Elmhurst Donation Medallion – Part 1

Our Mims Retirement Haven is a non-profit organization that provides a place for retired racehorses to live out their days in peace and comfort. Recently they got the chance to bring in the grandson (Elmhurst) of the mare their foundation was started in memory of (Our Mims).

In order to help raise funds to cover Elmhurst’s travel costs and care they commissioned a resin medallion from Morgen Kilbourn of Elmhurst celebrating his record-breaking, come-from-behind, sixteen-to-one win of the 1997 Breeders Cup Sprint. They then asked for hobby artists to donate their finish-work for some of the pieces to create portraits of the dapper fellow.

I asked and was granted permission to paint one of the donations (YAY!) and am now diligently trying to do him justice.

Prepping the Medallion

Upper Management

As you can see, the cat was diligently monitoring my progress, so I know things will turn out well! *grin*

To start with, I taped fine grit sandpaper (320) to a flat table and carefully sanded down the over-pour on the back of the medallion. It was a bit time consuming and I felt like the Karate Kid with the endless circling– Wax on Wax Off!

Once the back was smooth I went through and did my best to clean up the small bubbles hidden in the mane and some of the roughage from around the reins. I haven’t prepped a lot of resins, but this one seemed pretty easy once I got going. Exacto knives, fine grit sandpaper, and a tiny smidge of epoxy were all that was needed to clean him up.

Then I went over with a very light coat of gesso, to give the acrylics something to grip on. My camera refused to take a good picture of this, so you’ll have to make do with the next step, which was to rough out some of the color with acrylics.

Acrylics and Pastels : Lather, Rinse, Repeat

Elmhurst – Acrylic Base

I used Liquitex Burnt Umber, Burnt Sienna, and Raw Sienna to rough in the colors. Right now I’m not adding any black, since I’ll be gradually building up the colors in the base coat and I’m using the mane as a handhold.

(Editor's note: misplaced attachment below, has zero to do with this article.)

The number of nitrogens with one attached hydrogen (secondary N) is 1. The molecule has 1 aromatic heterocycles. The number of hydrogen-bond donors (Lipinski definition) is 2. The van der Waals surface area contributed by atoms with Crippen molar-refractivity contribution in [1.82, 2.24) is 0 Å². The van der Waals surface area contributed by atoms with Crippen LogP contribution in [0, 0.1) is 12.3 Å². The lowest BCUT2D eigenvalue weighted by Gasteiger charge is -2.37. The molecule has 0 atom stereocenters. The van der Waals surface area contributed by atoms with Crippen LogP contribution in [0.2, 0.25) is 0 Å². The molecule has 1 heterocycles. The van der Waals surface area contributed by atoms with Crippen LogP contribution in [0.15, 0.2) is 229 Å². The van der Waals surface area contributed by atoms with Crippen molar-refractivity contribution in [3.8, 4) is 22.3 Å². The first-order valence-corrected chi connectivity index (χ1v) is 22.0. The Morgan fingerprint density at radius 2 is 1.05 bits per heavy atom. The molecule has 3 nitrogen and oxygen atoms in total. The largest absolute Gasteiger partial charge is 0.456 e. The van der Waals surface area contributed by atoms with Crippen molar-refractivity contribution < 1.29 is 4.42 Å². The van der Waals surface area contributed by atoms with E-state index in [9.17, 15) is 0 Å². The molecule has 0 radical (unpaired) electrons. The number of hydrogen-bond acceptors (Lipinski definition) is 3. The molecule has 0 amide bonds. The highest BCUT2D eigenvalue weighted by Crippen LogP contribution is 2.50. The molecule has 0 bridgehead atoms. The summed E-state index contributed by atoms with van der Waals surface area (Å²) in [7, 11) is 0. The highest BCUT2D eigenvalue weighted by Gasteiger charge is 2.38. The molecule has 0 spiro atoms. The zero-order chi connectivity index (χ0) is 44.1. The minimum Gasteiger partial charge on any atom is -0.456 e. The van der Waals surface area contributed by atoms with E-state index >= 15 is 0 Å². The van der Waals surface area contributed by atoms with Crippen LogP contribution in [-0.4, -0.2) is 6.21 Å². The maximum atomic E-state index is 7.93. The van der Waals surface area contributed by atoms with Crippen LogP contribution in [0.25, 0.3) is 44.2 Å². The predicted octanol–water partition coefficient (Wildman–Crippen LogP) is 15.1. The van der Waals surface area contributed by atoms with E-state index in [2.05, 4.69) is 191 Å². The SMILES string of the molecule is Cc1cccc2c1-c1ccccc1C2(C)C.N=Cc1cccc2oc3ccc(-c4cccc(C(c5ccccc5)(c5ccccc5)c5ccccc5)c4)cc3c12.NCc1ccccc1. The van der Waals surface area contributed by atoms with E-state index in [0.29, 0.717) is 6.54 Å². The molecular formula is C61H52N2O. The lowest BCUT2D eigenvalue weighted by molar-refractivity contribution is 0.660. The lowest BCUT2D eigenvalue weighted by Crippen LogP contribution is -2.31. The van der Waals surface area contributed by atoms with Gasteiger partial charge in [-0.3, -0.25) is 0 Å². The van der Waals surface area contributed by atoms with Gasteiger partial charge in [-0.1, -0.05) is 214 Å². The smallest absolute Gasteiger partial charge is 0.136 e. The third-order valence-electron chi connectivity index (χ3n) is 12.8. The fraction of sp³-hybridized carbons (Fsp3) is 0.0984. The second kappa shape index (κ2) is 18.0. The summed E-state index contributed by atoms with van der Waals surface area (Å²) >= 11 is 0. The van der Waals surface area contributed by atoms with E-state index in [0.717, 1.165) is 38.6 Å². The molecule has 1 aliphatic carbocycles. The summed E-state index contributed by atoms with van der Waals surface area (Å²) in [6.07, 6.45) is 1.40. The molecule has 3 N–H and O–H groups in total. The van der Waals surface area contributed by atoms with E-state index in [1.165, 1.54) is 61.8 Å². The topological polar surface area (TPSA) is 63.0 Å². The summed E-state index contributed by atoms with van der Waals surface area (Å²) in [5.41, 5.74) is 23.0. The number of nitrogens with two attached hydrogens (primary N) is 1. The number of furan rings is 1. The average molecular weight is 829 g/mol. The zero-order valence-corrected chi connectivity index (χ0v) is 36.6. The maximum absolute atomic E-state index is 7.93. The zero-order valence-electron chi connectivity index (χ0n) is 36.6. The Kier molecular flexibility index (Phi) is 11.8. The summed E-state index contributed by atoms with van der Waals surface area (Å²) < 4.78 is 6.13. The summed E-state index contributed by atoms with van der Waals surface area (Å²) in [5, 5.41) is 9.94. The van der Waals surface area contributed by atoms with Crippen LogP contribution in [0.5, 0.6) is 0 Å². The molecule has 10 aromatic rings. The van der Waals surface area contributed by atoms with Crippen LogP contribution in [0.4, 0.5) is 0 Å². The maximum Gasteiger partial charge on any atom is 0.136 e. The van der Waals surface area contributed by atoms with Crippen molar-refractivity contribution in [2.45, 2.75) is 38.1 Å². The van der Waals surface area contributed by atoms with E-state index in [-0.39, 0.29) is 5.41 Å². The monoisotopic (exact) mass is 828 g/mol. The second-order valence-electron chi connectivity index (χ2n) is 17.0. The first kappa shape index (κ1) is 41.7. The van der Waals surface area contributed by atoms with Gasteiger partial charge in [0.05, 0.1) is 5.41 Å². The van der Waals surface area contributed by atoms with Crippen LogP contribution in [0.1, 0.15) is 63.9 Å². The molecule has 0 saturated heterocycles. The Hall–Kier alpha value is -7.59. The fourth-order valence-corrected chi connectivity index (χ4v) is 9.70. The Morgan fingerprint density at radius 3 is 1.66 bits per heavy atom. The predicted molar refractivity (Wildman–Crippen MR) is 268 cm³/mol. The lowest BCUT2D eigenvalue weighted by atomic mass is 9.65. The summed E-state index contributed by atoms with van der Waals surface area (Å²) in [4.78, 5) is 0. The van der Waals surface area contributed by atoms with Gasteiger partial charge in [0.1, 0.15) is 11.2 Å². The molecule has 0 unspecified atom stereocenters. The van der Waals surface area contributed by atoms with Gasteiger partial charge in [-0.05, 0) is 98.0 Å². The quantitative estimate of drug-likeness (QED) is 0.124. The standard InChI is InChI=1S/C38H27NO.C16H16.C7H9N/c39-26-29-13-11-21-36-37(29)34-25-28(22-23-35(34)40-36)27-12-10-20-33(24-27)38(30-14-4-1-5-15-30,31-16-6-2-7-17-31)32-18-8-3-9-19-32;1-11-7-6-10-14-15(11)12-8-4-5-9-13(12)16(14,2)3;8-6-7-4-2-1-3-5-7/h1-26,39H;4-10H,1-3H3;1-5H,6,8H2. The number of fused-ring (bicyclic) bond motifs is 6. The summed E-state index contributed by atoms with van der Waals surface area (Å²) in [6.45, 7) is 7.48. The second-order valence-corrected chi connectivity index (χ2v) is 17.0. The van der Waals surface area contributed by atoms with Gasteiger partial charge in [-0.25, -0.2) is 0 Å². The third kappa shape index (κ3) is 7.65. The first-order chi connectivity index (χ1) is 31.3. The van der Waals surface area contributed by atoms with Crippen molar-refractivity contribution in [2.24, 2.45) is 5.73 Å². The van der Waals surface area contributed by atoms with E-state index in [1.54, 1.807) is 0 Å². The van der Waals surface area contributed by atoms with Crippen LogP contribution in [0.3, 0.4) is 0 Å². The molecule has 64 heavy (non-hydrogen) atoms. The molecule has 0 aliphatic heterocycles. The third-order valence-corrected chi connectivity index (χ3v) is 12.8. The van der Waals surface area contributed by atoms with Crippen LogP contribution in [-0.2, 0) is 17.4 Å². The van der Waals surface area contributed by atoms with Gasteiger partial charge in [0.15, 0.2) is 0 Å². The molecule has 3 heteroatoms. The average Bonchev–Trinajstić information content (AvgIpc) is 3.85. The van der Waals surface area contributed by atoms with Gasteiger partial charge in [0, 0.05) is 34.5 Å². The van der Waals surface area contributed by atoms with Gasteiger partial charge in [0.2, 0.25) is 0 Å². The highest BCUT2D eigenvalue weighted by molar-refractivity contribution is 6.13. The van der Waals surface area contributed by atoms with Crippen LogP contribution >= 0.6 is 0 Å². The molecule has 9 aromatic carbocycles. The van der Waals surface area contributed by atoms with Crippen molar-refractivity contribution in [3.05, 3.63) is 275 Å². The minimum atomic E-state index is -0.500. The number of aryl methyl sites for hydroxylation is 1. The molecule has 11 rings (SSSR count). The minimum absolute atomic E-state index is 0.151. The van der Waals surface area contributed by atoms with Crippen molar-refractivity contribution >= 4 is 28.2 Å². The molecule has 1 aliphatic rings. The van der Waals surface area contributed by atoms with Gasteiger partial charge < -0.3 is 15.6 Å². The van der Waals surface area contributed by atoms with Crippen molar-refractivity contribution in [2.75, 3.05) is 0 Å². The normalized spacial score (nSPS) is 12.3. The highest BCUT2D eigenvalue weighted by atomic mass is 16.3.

I’m doing most of the coat color here in pastels, but I always start with a nice acrylic base to push me in the right direction. And yes, it looks like crap now—it gets better, I promise! *grin*

Now that I have some color, it’s time to break out the pastels!

The set I use is Sargent Art Earthtone Chalk Pastels, which I picked up forever ago and still have plenty left of. That’s the one nice thing about painting smaller scales… the art supplies last forever! *grin*

Of course it also takes forever to build up colors with pastels, so I’ve fast forwarded a bit below. I’m using all of the browns from this set and the one light tan pastel, but no blacks until the final steps since I’m looking for a very deep brown and not a black coat.

Elmhurst – Pastels 1

Elmhurst – Pastels 2

Elmhurst – Pastels 3

Elmhurst – Pastels 4

Elmhurst – Pastels 5

Elmhurst – Pastels 6

Pause to Reflect

Elmhurst – Pastels 7

Now that I’ve got the base color more or less where it needs to be (I think?) it’s off to Blab to get some feedback. I think I may need to take him a bit darker and possibly change the eye shading slightly, but since everything so far as been done in one go… it’s time to take a step back.

Once I have some input on how much darker he needs to go, it’ll be time to start roughing in the mane!

…He does look rather nice as a liver chestnut though. *eyes other resin thoughfully*

Martha Bechtel

My name is Martha Bechtel and I write fantasy and science fiction stories, paint small model horses silly colors, cast resin and plaster magnets, code random code (and Wordpress plugins)... Come on in and join in the fun!

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